Pete “Tater” Ludlow, a regular who lives almost across the street from the pier, said he’s the most local of all the locals, a group called the Pier Rats, a name embraced by some and eschewed by others.

“I’ve been a Pier Rat since 1974,” Ludlow said. “I fished the old pier until the late ’80s. I got out of it and started boat fishing for a while. When they rebuilt the pier (which was destroyed by Hurricane Ivan in 2004) in 2009, I was right back out here. As a kid, all we wanted was a longer pier. That’s what everybody talked about even back in the ’70s. They finally extended it.

“This pier is awesome. I love everything about it.”

Ludlow said the difference in weather patterns from last year to this year has been a welcome change. Water clarity is much improved after fishing last year was plagued by nasty water.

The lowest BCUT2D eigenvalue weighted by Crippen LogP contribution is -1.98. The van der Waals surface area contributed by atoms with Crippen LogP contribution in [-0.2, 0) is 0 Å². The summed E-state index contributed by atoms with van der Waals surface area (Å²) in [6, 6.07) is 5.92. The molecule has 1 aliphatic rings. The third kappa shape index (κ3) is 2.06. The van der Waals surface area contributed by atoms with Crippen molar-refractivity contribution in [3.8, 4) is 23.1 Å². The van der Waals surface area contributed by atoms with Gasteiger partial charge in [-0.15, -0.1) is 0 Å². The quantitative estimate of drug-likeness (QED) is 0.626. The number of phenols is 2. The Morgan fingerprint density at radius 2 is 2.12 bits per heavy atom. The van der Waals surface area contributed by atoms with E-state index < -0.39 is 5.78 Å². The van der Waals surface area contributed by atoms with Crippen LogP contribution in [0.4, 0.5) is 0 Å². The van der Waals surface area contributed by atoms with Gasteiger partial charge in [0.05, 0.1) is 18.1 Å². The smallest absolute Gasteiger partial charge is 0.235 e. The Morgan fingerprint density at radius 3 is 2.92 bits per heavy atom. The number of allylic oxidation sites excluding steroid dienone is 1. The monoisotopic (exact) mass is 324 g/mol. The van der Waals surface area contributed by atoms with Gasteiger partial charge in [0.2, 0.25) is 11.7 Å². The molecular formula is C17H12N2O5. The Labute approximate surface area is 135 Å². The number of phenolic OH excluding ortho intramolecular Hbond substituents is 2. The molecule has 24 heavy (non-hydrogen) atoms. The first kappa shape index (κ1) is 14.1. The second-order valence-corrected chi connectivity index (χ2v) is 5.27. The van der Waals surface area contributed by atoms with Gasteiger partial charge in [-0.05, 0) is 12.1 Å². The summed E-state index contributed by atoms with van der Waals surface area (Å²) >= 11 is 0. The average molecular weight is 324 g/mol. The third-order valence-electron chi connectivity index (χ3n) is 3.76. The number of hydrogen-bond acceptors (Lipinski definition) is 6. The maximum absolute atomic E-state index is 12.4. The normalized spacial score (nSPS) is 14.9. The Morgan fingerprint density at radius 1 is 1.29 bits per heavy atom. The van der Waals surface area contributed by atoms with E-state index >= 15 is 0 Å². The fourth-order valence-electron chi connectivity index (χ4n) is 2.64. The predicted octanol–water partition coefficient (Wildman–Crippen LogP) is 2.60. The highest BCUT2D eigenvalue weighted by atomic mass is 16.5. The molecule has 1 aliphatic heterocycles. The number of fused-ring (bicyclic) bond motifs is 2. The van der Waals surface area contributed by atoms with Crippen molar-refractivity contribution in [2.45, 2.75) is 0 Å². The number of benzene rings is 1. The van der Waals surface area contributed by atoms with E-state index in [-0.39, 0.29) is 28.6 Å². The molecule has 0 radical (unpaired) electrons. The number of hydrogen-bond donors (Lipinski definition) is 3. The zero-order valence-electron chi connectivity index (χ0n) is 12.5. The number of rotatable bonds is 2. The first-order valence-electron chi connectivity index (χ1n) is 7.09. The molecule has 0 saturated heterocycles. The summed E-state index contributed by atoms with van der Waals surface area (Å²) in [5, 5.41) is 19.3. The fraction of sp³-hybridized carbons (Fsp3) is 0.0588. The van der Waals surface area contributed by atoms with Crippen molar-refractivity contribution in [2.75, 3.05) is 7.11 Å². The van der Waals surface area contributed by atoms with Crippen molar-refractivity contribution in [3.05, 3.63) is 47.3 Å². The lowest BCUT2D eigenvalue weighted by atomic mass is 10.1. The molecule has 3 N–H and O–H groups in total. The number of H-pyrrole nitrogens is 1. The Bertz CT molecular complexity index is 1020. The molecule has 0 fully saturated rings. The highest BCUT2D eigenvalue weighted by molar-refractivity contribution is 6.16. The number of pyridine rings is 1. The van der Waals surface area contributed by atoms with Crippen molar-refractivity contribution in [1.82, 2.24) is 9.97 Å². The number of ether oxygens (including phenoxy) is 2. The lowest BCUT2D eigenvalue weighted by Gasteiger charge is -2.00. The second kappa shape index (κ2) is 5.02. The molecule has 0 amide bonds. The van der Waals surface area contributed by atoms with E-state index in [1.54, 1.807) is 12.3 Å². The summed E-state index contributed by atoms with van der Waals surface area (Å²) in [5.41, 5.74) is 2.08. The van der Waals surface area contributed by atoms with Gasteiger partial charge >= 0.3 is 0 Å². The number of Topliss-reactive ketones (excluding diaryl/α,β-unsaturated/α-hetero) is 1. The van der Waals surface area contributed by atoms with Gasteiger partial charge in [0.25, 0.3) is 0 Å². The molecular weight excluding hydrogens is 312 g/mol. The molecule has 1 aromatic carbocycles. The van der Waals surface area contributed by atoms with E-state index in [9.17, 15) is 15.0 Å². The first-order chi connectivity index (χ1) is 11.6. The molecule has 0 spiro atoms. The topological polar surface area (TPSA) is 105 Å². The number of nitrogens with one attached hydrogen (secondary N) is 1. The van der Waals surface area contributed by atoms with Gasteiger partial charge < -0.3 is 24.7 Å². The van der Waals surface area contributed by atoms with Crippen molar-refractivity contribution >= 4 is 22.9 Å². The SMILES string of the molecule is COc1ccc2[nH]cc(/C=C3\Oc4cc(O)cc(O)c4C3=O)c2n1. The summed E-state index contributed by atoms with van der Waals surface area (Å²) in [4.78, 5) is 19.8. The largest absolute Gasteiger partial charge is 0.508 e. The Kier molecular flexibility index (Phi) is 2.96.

“Last year we had so much rain during the spring migration season that the water was completely muddy,” he said. “The clear water allows the fish to see better so they feed more. This year has been really good because we’ve had very little rain.

“We’re not doing that good on cobia, but this has been the most big kings, 30-pounders, that we’ve seen in three or four years. A king is pretty easy to catch if you let them run themselves out, but we’ve got sharks that are trying to eat them, so it makes it harder to get one on the pier.”

Ludlow said pier anglers have caught just about every species that swims past the pier in the last two months except for sailfish. The anglers on the end can, at one time or another, catch king mackerel, Spanish mackerel, cobia, tarpon, bonita (little tunny), jack crevalle, bull redfish and bluefish.

The regulars advise those who aren’t Octagon veterans to come and observe for a few days before getting into the thick of the action.

“My suggestion is come watch first and then ask for help,” Ludlow said. “And use a little caution to make sure nobody gets hurt from hooks or gaffs.”

Thornton said a key to being successful on the pier is cooperation among the anglers.